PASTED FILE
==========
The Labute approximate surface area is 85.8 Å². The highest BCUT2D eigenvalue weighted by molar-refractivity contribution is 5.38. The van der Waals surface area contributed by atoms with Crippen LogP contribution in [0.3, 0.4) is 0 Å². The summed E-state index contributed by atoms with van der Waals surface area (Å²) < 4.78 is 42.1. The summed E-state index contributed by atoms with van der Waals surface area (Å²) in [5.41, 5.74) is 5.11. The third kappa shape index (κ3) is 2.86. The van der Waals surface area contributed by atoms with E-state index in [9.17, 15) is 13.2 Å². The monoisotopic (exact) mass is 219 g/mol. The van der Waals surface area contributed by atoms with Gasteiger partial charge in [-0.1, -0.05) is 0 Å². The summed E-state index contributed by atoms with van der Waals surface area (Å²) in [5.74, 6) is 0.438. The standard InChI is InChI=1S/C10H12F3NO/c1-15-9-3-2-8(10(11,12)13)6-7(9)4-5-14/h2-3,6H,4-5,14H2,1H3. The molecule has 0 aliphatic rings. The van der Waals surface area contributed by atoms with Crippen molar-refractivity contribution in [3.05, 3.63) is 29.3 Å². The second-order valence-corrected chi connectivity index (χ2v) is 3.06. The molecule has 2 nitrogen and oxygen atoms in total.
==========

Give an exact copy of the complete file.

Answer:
The Labute approximate surface area is 85.8 Å². The highest BCUT2D eigenvalue weighted by molar-refractivity contribution is 5.38. The van der Waals surface area contributed by atoms with Crippen LogP contribution in [0.3, 0.4) is 0 Å². The summed E-state index contributed by atoms with van der Waals surface area (Å²) < 4.78 is 42.1. The summed E-state index contributed by atoms with van der Waals surface area (Å²) in [5.41, 5.74) is 5.11. The third kappa shape index (κ3) is 2.86. The van der Waals surface area contributed by atoms with E-state index in [9.17, 15) is 13.2 Å². The monoisotopic (exact) mass is 219 g/mol. The van der Waals surface area contributed by atoms with Gasteiger partial charge in [-0.1, -0.05) is 0 Å². The summed E-state index contributed by atoms with van der Waals surface area (Å²) in [5.74, 6) is 0.438. The standard InChI is InChI=1S/C10H12F3NO/c1-15-9-3-2-8(10(11,12)13)6-7(9)4-5-14/h2-3,6H,4-5,14H2,1H3. The molecule has 0 aliphatic rings. The van der Waals surface area contributed by atoms with Crippen molar-refractivity contribution in [3.05, 3.63) is 29.3 Å². The second-order valence-corrected chi connectivity index (χ2v) is 3.06. The molecule has 2 nitrogen and oxygen atoms in total.